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Osorkon II

 

 

Granite head of Osorkon II (from Tanis).

Thought to have been a young man when he came to the throne (just by the fact that he reigned for over 40 years), Osorkon II was the son of Takelot I and his queen Kapes. It was long before Osorkon replaced Smendes III as High Priest of Amun with his cousin - Harsiese (this is seen as rather strange, breaking the tradition of the 22nd dynasty of placing either a brother or son in this position of power). Harsiese was a powerful figure, if his father Shoshenq II had lived then Harsiese himself would have been pharaoh rather than Osorkon II. Just 10 years or so into the reign of Osorkon II, Harsiese the High Priest recalled the days of the 21st Dynasty and Pinudjem I by claiming the full titles of a pharaoh.

Elsewhere in Egypt the standard procedure was adheared to - at Memphis the High Priest was replaced by Shoshenq D (heir to the throne) - son of Osorkon II and Queen Karomat B. A younger son, Harnakhte, was made High Priest of the cult of Amun at Tanis although this was purely a title without any resposnibilty - Prince Harnakhte died while still only 8 or 9 and was buried within Osorkon II's complex at Tanis. A third son, Nimlot C, was High Priest of Arsaphes in Heracleopolis (and later succeeded Harsiese's son at Thebes after Harsiese's death).

 Building works of Osorkon II

Osorkon extended the features of the temple of Amun at Tanis (begun orignally by Psusennes I and Siamun), most of the stonework re-used from earlier features at Piramesse. Major additions were made to the temple of Bast at Bubastis (again using previous construction material originally used by Ramesses II) 

Relief of Osorkon II and Queen Karomama I from the great red granite hall built by Osorkon II

at Bubastis to celebrate his heb-sed.

The Royal Family

The Chief wife was the Queen and Royal Daughter Karoama B who gave Osorkon II at least two sons (Sheshonq D (heir to the throne), and Harnakht), and also three daughters ( Tasha-kheper, Karoama and [Ta?]-iir-mer. A third son is also sometimes mentioned - Takeloth (mother unknown), a fourth son, Nimlot C (High priest in Heracleopolis and also for a while in Thebes) whose mother was the lady Djedmutesankh. The lady Istemkheb G had a daughter Tjestbastperu A (there is a chance that this daughter could have married Takeloth, son of Sheshonq D, who succeeded as High Priest in Memphis).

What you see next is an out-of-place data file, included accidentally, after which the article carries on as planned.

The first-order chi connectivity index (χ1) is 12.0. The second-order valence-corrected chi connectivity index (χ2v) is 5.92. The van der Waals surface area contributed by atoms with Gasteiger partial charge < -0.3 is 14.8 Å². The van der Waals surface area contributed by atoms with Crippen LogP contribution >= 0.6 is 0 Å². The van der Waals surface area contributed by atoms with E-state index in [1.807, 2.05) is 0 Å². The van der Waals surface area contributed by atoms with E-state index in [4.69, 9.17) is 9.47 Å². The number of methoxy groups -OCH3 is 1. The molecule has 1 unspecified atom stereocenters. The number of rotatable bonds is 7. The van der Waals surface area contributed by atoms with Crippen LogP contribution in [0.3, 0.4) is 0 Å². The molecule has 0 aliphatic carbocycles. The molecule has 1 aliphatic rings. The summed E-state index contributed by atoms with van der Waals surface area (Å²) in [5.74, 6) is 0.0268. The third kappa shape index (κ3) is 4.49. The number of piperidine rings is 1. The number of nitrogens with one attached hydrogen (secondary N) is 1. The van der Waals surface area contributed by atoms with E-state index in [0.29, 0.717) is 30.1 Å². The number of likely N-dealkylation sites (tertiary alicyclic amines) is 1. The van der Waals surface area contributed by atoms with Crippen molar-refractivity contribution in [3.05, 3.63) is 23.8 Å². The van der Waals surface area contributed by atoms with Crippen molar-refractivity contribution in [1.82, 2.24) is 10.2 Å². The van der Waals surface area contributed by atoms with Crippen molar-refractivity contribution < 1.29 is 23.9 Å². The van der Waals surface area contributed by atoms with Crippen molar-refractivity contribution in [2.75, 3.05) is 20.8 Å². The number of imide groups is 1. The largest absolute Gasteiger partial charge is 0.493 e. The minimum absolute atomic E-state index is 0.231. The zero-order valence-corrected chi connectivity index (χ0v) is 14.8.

In Year 23, the heir to the throne Sheshonq D buried an Apis Bull at Saqqara, but within a few years of this Sheshonq D died and was buried within the temple of Ptah at Memphis (Sheshonq D was followed by his son Takelot B as High Priest at Memphis).

Foreign policies

Osorkon II had very little or no ambition outside Egypt, the only case of an Egyptian army leaving Egypt was to join the coalition of Syro-Palestinian polities that opposed the Assyrian King Shalmaneser III. Towards the end of his reign Osorkon II limited himself to sending gifts (the Assyrians saw this as tribute) from Egypt to Assyria.

The end of the reign

Details from the end of Osorkon's reign (indeed the last fifteen years) are lacking, his last two years did see Thebes making another attempt for independence (under the leadership of Takelot II) which effectively left Egypt once more with two pharaohs ( after his death Osorkon II was followed by Sheshonq III - another possible son althought any evidence of a family relantionship is shadowy).

When he died Osorkon II was buried within his tomb at Tanis, re-using a sarcophagus dating from the Ramesside period. His tomb was robbed in antiquity leaving very few remains.

 

pylon of Osorkon II from Bubastis